Lojong Practice Journal: Don’t malign others
The 59 slogans through a social justice lens
The Lojong slogan “Don’t malign others” seems quite straightforward. To malign is to be evil in nature or effect. To be destructive, injurious, or harmful. In looking at other translations, the messaging becomes more specific. The Padmakara translation group writes this slogan as “Don’t meet abuse with abuse.” Another translation reads, “Do not retaliate to verbal abuse.”
All three are giving the instruction not to use harsh words or actions against others. Two of them specifically invoke the oft-quoted Dhammapada verse:
For hate is not conquered by hate:
hate is conquered by love.
This is a law eternal
To unpack this slogan, I contemplated what it means to respond with hate, versus what it means to respond with love.
Letting someone cause harm, to themselves or others, is not love.
Accepting harmful behaviour and actions, is not love.
People-pleasing or being “nice” to maintain a relationship, is not love. Weaponizing this teaching against movements like Black Lives Matter, is not love.
Creating false equivalencies between the violence of white nationalism at the hands of the police and the destruction of property by protestors, is not love.
Love is holding people accountable for their actions.
Love is creating systems that will improve everyone’s lives, even those who hate us.
Love is healthy boundaries and the genuine belief that people can be better than they are (and that doesn’t mean they aren’t already good).
Love is saying, “I love you. And No. Your choice was not okay.”
When I think of this slogan, I think of how people call Trump fat or make fun of his genitals, perpetuating the idea that the physical has something to do with morality or ethics. I think of comedians mocking Southern United States accents. I think of social media posts equating developmental disability with conservative voting. These are examples of pettiness that just uphold the very systems we ought to be dismantling, like toxic masculinity, fatphobia and ableism.
I’ve done my share of venting and raging and name-calling — I even have specific friends with whom this is an agreed thing we can make space for. I also know that all the venting in the world does nothing to dismantle systemic oppression. Venting doesn’t give me any lasting satisfaction, and at a certain point, it actually depletes my energy and diverts my attention from liberation.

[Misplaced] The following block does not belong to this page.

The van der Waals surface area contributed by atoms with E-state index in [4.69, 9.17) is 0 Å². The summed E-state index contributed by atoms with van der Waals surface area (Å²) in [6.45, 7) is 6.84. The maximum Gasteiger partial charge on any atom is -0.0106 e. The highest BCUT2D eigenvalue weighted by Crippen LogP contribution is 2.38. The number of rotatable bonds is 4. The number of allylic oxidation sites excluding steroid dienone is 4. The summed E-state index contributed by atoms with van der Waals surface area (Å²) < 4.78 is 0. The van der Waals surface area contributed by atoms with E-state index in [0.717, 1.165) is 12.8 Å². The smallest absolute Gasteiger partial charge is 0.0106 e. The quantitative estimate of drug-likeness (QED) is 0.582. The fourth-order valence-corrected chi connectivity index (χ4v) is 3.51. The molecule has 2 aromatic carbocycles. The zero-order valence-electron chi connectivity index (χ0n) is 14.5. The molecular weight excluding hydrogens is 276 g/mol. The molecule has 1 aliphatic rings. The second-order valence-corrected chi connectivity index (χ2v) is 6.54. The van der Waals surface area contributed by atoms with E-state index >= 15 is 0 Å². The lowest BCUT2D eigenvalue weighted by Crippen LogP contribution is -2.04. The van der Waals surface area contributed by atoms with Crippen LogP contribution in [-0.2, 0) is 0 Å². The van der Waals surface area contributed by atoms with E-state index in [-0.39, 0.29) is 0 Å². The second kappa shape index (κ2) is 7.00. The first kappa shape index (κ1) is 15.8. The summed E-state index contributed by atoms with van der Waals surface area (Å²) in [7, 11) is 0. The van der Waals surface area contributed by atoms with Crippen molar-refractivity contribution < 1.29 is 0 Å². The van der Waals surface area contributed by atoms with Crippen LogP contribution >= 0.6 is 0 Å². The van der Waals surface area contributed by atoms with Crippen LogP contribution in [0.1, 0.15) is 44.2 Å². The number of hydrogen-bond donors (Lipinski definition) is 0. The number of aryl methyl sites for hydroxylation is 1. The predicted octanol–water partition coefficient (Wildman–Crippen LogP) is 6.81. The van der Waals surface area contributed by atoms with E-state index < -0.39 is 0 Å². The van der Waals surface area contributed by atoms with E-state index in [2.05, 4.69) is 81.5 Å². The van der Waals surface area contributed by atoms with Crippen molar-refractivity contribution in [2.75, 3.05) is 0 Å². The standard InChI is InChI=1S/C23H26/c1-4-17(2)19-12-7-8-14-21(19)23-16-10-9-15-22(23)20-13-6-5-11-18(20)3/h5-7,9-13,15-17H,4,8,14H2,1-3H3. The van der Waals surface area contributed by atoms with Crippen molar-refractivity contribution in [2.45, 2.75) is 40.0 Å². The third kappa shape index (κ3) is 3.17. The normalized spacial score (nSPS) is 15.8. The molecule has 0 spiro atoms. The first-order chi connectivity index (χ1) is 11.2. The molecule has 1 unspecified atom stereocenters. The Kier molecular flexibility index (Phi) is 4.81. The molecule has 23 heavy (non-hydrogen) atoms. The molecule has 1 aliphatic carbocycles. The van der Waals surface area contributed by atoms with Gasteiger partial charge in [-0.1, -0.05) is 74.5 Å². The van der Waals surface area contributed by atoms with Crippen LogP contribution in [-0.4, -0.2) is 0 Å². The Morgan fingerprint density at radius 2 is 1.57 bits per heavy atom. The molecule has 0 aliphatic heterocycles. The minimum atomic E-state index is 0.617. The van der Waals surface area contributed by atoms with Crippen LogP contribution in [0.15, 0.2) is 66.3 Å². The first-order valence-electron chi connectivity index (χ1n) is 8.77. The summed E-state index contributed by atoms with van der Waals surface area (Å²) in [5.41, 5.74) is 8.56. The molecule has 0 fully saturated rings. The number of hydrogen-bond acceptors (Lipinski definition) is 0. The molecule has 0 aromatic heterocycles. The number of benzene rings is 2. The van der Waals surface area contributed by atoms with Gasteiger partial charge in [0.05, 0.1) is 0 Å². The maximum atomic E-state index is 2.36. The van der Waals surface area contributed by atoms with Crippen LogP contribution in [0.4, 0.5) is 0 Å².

As the pandemic continues, how I use my energy matters more and more. We are all under an unbelievable amount of stress. The systems we live under operate to benefit very few at the expense of most of us. This slogan reminds me to pause, to consider what will serve in the face of such suffering.
Name-calling may feel good in the moment, but it leaves a hangover and changes nothing. It also perpetuates the idea that individuals are to blame, instead of looking at how current systems function to empower and foster white nationalism. Mocking the size of someone’s genitals or their weight or their accent is not going to get us free.
There are plenty of people who need to be called into accountability, but in doing so, the language I use needs to be precise. Calling someone a racist is not maligning them, but pointing to the problem. The problem is white people so invested in white supremacy that they will choose to vote against health care, against due process, against safe paths to immigration, against justice, and liberation. The problem is that the system of white supremacy can only be dismantled if enough of us see it for what it is, especially white people, and start calling the system out.
I could say some very mean things about someone who disbelieves reality so much that even whilst hospitalized with Covid, they deny that it is happening. Being entirely honest, I’ve felt a sense of satisfaction seeing Covid diagnoses spike amongst supporters of white fascism — but that satisfaction also scares me and that’s a good thing. I do not want to cut myself off from my own humanity to such a degree that I too would wish for someone to die. The very idea is appalling to me and counters my Bodhisattva vows and commitment to liberation. Name-calling is a step towards apathy. I do not want to be as cut off from my capacity to love and care as the very person I’m insulting.
One of the greatest things I’ve learned in my practice is that I can love someone without liking them. I can love someone and cut them out of my life. I can love someone, not like them, and still want them to thrive.
I genuinely want to see a world where everyone thrives. It doesn’t make me better than anyone to want that thriving, as it’s a choice we all have. In making the choice for myself, I always carry the hope that it will be a model for others, but ultimately, that is up to them. The only thing that’s up to me is how I work with my own mind and then, the words I choose to speak.
This blog was originally published on Medium.
This is part of a series of posts I am doing to support my practice.
Visit www.KaitlynSCHatch.com to find out more about what I do.